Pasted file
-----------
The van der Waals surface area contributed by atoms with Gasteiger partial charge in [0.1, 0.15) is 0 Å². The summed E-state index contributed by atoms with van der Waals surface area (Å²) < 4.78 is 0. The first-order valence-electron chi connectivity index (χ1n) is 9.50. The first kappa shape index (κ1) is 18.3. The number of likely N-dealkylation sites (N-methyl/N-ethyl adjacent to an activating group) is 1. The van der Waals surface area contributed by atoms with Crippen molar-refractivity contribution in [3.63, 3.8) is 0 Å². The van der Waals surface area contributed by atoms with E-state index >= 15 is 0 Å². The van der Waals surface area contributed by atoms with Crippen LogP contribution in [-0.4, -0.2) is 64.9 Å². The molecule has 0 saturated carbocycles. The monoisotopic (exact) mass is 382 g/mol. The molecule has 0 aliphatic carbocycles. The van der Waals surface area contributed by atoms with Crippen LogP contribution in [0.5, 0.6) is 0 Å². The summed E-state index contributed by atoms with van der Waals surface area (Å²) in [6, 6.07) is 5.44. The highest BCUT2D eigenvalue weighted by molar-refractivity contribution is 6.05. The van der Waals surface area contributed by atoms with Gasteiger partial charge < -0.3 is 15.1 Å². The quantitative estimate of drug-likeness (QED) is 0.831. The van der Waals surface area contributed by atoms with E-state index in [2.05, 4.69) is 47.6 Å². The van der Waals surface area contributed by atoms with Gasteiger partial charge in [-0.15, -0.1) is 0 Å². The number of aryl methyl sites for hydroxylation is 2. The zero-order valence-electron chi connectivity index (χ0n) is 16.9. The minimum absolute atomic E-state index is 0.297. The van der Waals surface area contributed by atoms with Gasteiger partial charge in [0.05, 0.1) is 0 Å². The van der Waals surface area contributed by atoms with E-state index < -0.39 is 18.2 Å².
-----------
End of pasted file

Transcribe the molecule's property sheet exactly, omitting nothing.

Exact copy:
The van der Waals surface area contributed by atoms with Gasteiger partial charge in [0.1, 0.15) is 0 Å². The summed E-state index contributed by atoms with van der Waals surface area (Å²) < 4.78 is 0. The first-order valence-electron chi connectivity index (χ1n) is 9.50. The first kappa shape index (κ1) is 18.3. The number of likely N-dealkylation sites (N-methyl/N-ethyl adjacent to an activating group) is 1. The van der Waals surface area contributed by atoms with Crippen molar-refractivity contribution in [3.63, 3.8) is 0 Å². The van der Waals surface area contributed by atoms with E-state index >= 15 is 0 Å². The van der Waals surface area contributed by atoms with Crippen LogP contribution in [-0.4, -0.2) is 64.9 Å². The molecule has 0 saturated carbocycles. The monoisotopic (exact) mass is 382 g/mol. The molecule has 0 aliphatic carbocycles. The van der Waals surface area contributed by atoms with Crippen LogP contribution in [0.5, 0.6) is 0 Å². The summed E-state index contributed by atoms with van der Waals surface area (Å²) in [6, 6.07) is 5.44. The highest BCUT2D eigenvalue weighted by molar-refractivity contribution is 6.05. The van der Waals surface area contributed by atoms with Gasteiger partial charge < -0.3 is 15.1 Å². The quantitative estimate of drug-likeness (QED) is 0.831. The van der Waals surface area contributed by atoms with E-state index in [2.05, 4.69) is 47.6 Å². The van der Waals surface area contributed by atoms with Gasteiger partial charge in [-0.15, -0.1) is 0 Å². The number of aryl methyl sites for hydroxylation is 2. The zero-order valence-electron chi connectivity index (χ0n) is 16.9. The minimum absolute atomic E-state index is 0.297. The van der Waals surface area contributed by atoms with Gasteiger partial charge in [0.05, 0.1) is 0 Å². The van der Waals surface area contributed by atoms with E-state index < -0.39 is 18.2 Å².